Block Printing Workshops

On our second day in Delhi, after the trip Chandni Chowk, we went to Isha’s house for our first block printing demonstration and workshop. Three of the lads who work with Isha on her block printed fabrics available from Aahilya, two block carvers Sachin and Saurabh and printer Ashok, made the trip specifically for this demonstration. I was surprised how young they were and how talented. The carving process is both beautifully simple and requires a skilled and steady hand. In many cases, these skills are passed down from generation to generation. We were incredibly privileged to see the carving process from start to finish, and to have personal tuition in using the carved blocks for the first time. We each printed a tea towel in deep red and navy, and it was a wonderful afternoon and a real pleasure to meet Isha’s family and to spend time in her home.

‘During the regime of Maharaja Sawai Jai Singh in 18th century the craft started building its roots in Sanganer. The place was suitable for the craft as it had a river flowing through it which helped the artisans with constant water source for washing and dyeing the products. Maharaja Sawai Jai Singh invited printers from Andhra and Gujarat to settle in this newly developed block printing village.’ D’source

On the fifth day of out trip, our first full day in Jaipur, we visited Sanganer which I wrote about in my previous post. During the walk around the town we went upstairs, in what looked like a normal residential building, to find a small studio, our first visit to a working block print workshop. There were five artisans at work, printing two different patterns, one being a beautiful four colour/block pattern in black, grey, pink and ochre.

After that, we attended our second block printing workshop at the studio Sakshi International. This studio was a much large space with around 10 very long printing tables, plus space for mixing inks and and other processes. Next door is another printing space where women are working as block printers, something that is still fairly rare. On the tables were various large pieces of cloth being block printed. Prints from Sanganer are known for their bright colours on white cloth. The water of the river Saraswati is thought to have a quality that ‘brings out the radiance from the natural dyed fabric’.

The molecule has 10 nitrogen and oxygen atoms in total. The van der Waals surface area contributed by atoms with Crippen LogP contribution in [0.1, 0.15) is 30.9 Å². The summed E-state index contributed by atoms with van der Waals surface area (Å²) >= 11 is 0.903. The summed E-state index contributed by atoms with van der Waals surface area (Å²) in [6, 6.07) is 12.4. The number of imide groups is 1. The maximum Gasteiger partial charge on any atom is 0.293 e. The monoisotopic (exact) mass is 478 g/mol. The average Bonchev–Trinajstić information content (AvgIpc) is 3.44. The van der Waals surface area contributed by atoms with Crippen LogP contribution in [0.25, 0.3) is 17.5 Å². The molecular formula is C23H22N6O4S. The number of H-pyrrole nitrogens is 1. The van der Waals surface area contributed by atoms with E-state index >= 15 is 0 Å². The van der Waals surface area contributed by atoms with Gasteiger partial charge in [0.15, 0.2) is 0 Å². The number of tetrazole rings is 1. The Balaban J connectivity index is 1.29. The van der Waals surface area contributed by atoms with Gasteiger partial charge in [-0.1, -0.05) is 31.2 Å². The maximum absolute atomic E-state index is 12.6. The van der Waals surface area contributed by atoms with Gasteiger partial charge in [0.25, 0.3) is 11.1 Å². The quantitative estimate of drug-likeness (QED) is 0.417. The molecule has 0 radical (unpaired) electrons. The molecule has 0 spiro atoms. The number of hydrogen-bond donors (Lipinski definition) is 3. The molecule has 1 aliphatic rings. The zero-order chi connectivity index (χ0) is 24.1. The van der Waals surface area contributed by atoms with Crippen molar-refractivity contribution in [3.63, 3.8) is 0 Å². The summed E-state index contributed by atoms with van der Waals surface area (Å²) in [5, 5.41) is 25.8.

After an introduction by the studio manager. we each had a go at a double coloured test piece (a two block camel print shown above) before moving on to our larger white scarf. Whilst not using natural colour, we were working with colours that were certified ecologically sound so that there is no pollution from using these dyes. Choosing our own blocks to use, and encouraged and helped by the wonderful printers on hand, we each created our own personal pattern. There is a skill in working on the long wide tables. Rather than swapping sides, which would waste time and cause issues in the limited space, we stood on spars under the table to reach across and print on the far side of the fabric, definitely a skill that needs practice. It turns out one of the blocks (the green one) I had chosen was a pattern designed by the workshop in conjunction Ralph Lauren to produce block printed fabrics for their homeware range. We were also presented with small wood blocks with our names on them, which was a lovely touch. You can see some of our work below, and hearteningly, we were all better at it than we had been in Delhi – it’s always nice to improve!

Text and images © Jonathan Dredge

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